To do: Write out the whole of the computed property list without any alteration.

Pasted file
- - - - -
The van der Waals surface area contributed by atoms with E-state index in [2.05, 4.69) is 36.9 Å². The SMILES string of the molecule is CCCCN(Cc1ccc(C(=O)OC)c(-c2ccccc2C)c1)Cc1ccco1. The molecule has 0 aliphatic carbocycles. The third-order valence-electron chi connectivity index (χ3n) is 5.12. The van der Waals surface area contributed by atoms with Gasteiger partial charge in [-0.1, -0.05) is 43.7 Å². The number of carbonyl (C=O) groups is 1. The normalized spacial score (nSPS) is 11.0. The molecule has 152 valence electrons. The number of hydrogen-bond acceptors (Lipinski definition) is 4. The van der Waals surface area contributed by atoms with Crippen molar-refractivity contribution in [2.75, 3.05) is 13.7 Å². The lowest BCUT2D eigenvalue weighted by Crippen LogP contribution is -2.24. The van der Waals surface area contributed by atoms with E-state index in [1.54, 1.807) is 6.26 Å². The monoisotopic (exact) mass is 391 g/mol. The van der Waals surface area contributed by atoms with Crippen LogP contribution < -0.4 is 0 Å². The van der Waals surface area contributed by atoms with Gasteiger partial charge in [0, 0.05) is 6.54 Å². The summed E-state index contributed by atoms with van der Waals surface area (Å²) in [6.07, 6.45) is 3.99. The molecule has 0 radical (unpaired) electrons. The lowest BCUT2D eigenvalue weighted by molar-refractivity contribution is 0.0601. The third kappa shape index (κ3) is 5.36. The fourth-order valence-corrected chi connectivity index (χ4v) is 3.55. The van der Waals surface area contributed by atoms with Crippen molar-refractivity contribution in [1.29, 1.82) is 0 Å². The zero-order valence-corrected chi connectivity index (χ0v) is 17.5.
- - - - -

The van der Waals surface area contributed by atoms with E-state index in [2.05, 4.69) is 36.9 Å². The SMILES string of the molecule is CCCCN(Cc1ccc(C(=O)OC)c(-c2ccccc2C)c1)Cc1ccco1. The molecule has 0 aliphatic carbocycles. The third-order valence-electron chi connectivity index (χ3n) is 5.12. The van der Waals surface area contributed by atoms with Gasteiger partial charge in [-0.1, -0.05) is 43.7 Å². The number of carbonyl (C=O) groups is 1. The normalized spacial score (nSPS) is 11.0. The molecule has 152 valence electrons. The number of hydrogen-bond acceptors (Lipinski definition) is 4. The van der Waals surface area contributed by atoms with Crippen molar-refractivity contribution in [2.75, 3.05) is 13.7 Å². The lowest BCUT2D eigenvalue weighted by Crippen LogP contribution is -2.24. The van der Waals surface area contributed by atoms with E-state index in [1.54, 1.807) is 6.26 Å². The monoisotopic (exact) mass is 391 g/mol. The van der Waals surface area contributed by atoms with Crippen LogP contribution < -0.4 is 0 Å². The van der Waals surface area contributed by atoms with Gasteiger partial charge in [0, 0.05) is 6.54 Å². The summed E-state index contributed by atoms with van der Waals surface area (Å²) in [6.07, 6.45) is 3.99. The molecule has 0 radical (unpaired) electrons. The lowest BCUT2D eigenvalue weighted by molar-refractivity contribution is 0.0601. The third kappa shape index (κ3) is 5.36. The fourth-order valence-corrected chi connectivity index (χ4v) is 3.55. The van der Waals surface area contributed by atoms with Crippen molar-refractivity contribution in [1.29, 1.82) is 0 Å². The zero-order valence-corrected chi connectivity index (χ0v) is 17.5.